An SPE is an entity that works with a corporation for the express purpose of carrying out some aspect of that corporation's business. It is a legal, contractual arrangement that helps to ensure liquidity, guarantees financing, or protects the contracting party from the demands of creditors.

In effect, the contracting party is leasing back the services of the SPE. SPE's can also assist corporations that are seeking to invest in the stock or bond markets. Again, liquidity is guaranteed, and the contracting corporation is cushioned against the sudden shocks of trading, or against any direct and immediate loss to its balance sheet.

Companies also use SPEs to access capital markets and manage risk. For example, an SPE might issue debt or equity, using the proceeds to acquire financial instruments (such as home mortgages) from its sponsor. Such a transfer of financial assets, if it qualifies as a sale or purchase, lowers the sponsor's cost of capital, because it isolates the assets from the risk of sponsor bankruptcy. Loan underwriters and credit-rating agencies often require business entities involved in synthetic leasing and commercial mortgage-backed securities to be SPEs. Furthermore, the transferor generally derives a tax advantage because the SPE is a passthrough entity that does not pay its own taxes.

As can be seen, the SPE is a wonderful accounting tool, but like any "magic" formula, it can easily be misused. The numerous subsidiary entities that become attached to the parent company can come dangerously close to being little more than fronts for less-savory business practices. Also, the more elaborate the accounting methods employed, the greater the chance of error... purposeful or accidental.

The American Public was soon to discover Enron's bag of tricks - some dirtier than others. In 2001, Sharon Watkins, a company vice-president informed Ken Lay that something was very wrong with the corporation's accounting system - "the numbers just didn't add up."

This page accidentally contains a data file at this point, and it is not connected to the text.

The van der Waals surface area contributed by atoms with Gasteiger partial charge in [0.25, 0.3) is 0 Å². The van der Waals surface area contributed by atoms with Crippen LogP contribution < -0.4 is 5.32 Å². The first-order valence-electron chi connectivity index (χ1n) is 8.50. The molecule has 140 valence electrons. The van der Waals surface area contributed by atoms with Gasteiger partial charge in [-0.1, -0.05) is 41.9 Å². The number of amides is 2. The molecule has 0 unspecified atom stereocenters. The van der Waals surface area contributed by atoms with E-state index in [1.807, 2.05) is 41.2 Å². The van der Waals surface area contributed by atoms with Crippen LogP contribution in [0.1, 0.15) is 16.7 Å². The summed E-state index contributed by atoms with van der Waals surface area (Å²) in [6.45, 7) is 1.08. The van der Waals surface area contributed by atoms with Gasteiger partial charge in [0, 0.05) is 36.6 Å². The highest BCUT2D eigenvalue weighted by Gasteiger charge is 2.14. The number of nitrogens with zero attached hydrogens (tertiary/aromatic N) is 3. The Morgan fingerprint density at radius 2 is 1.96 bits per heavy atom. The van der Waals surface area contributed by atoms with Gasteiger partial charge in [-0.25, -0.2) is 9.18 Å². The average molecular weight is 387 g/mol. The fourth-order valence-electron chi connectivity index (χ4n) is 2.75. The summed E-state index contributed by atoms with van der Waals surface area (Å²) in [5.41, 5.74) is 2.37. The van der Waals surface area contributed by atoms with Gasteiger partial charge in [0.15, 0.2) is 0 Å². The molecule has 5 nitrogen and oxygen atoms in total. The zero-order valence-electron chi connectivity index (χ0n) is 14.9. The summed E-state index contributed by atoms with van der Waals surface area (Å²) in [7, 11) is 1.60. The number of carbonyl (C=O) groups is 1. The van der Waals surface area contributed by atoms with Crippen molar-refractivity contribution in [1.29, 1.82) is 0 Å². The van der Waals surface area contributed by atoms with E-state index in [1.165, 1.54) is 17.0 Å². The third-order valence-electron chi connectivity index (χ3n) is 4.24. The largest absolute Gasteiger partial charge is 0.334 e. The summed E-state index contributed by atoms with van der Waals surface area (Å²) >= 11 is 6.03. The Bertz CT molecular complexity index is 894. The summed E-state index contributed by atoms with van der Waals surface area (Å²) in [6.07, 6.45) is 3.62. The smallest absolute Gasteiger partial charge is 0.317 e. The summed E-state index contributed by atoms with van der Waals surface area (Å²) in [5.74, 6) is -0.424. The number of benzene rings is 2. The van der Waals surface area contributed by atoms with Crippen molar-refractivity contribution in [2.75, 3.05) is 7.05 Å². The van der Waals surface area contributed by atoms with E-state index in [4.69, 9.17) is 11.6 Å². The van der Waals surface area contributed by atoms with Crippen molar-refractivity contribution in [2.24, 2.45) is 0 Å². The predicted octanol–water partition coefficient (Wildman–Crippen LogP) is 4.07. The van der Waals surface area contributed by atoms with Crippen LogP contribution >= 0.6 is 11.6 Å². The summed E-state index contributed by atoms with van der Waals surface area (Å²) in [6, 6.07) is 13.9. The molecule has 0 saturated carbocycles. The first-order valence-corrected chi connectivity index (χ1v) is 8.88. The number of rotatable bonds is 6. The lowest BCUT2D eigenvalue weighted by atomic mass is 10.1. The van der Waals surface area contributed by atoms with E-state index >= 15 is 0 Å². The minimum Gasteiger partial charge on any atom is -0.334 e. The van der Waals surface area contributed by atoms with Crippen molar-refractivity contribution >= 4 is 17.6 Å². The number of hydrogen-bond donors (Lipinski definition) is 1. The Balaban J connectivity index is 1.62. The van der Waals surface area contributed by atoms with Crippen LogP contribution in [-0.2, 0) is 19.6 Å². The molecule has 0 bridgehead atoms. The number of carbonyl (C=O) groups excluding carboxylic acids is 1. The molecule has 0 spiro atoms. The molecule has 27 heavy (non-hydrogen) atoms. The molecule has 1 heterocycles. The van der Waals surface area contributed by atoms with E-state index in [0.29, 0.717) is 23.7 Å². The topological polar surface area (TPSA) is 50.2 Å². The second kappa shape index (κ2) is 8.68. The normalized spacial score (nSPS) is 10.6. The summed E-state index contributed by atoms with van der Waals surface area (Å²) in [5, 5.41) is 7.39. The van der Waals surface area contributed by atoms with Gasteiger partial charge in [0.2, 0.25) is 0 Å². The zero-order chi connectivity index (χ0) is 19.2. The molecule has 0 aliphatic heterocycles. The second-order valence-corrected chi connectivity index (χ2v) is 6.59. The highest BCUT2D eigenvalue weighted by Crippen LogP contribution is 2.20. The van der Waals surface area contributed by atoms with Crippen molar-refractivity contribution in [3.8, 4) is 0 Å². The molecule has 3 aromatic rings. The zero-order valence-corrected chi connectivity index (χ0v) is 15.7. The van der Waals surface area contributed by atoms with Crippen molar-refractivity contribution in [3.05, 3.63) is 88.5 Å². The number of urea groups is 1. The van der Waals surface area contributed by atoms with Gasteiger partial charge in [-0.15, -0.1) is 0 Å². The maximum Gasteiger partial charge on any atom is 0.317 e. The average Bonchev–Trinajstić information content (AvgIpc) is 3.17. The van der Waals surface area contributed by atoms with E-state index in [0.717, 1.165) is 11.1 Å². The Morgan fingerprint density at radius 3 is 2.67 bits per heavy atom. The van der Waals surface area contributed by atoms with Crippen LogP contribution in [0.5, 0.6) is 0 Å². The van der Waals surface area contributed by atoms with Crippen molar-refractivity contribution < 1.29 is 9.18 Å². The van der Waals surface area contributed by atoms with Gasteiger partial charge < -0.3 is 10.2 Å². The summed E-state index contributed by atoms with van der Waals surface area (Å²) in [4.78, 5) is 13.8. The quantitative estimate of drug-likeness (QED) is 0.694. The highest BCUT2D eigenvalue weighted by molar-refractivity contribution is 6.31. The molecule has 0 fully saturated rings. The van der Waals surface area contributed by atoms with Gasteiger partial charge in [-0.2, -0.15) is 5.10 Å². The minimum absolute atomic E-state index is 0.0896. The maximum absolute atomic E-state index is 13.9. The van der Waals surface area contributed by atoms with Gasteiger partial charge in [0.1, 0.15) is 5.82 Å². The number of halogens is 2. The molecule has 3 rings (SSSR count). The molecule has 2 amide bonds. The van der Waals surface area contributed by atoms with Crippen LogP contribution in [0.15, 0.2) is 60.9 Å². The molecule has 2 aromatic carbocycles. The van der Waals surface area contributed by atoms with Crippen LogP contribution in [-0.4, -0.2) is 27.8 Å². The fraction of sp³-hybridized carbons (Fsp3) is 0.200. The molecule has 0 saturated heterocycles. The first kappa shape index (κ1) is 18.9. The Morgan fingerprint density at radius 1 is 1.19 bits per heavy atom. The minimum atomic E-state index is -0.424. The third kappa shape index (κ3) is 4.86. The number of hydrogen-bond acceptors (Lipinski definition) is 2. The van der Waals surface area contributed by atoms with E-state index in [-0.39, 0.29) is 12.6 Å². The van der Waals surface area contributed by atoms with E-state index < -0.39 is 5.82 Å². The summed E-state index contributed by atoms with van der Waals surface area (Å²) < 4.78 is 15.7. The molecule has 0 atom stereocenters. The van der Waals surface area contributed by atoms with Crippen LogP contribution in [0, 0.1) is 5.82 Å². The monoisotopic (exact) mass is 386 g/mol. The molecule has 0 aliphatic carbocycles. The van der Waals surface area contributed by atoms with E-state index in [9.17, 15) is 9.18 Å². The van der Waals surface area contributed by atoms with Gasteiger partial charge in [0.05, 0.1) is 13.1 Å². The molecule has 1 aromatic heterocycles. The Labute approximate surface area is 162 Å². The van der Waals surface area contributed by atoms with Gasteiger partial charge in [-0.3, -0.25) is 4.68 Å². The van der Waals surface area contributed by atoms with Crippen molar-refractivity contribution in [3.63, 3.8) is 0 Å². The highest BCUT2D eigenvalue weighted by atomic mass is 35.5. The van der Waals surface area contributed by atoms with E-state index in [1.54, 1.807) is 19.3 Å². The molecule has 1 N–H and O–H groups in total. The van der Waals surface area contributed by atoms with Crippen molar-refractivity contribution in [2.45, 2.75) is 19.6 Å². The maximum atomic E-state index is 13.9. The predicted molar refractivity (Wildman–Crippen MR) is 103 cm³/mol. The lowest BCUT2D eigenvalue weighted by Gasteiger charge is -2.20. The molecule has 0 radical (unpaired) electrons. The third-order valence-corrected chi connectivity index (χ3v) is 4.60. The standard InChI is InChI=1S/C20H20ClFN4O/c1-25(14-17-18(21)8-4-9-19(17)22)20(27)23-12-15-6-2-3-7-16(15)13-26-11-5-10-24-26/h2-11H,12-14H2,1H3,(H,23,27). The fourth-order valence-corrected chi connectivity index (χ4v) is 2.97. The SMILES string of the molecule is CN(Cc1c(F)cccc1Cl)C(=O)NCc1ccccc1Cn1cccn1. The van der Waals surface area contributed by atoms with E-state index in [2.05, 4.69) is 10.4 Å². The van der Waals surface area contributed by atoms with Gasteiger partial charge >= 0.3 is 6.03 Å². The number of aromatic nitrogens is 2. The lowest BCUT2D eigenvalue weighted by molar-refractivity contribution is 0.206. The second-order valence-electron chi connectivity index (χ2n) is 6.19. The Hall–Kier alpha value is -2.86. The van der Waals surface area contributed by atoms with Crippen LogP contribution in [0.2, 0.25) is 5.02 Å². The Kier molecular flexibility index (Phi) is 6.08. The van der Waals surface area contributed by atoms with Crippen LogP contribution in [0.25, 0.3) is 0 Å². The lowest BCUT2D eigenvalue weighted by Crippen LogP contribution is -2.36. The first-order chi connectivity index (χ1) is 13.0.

Enron had clawed its way up the corporate ladder by engaging in what was essentially an exceedingly risky venture. By offering to guarantee future prices in the natural gas market, the Corporation was taking on a potentially enormous financial burden. Such an enterprise works well only when the company can regularly purchase its shares of fuel at a lower cost than that for which it later sells them. Furthermore, it requires quite a considerable amount of capital - just in case the corporation needs to cover any shortfall in sales, or any sudden rise in price. Enron played an even more dangerous game. During its initial expansion phase in the late 1980s and early 1990s, the company had assumed a huge debt: Beyond this already sizable amount,

It used SPEs to borrow funds directly from outside lenders, often supplying its own credit and stock guarantees. The use of these SPEs included many aspects of Enron's business: synthetic lease transactions; sales to SPEs of "financial assets" (i.e., debt or equity interests that Enron owned); sales of Enron stock and contracts to "hedging" SPEs in return for Enron stock; and transfers of other assets to entities that had limited outside equity.

By cleverly moving assets from one entity to another,… [END OF PREVIEW] . . . READ MORE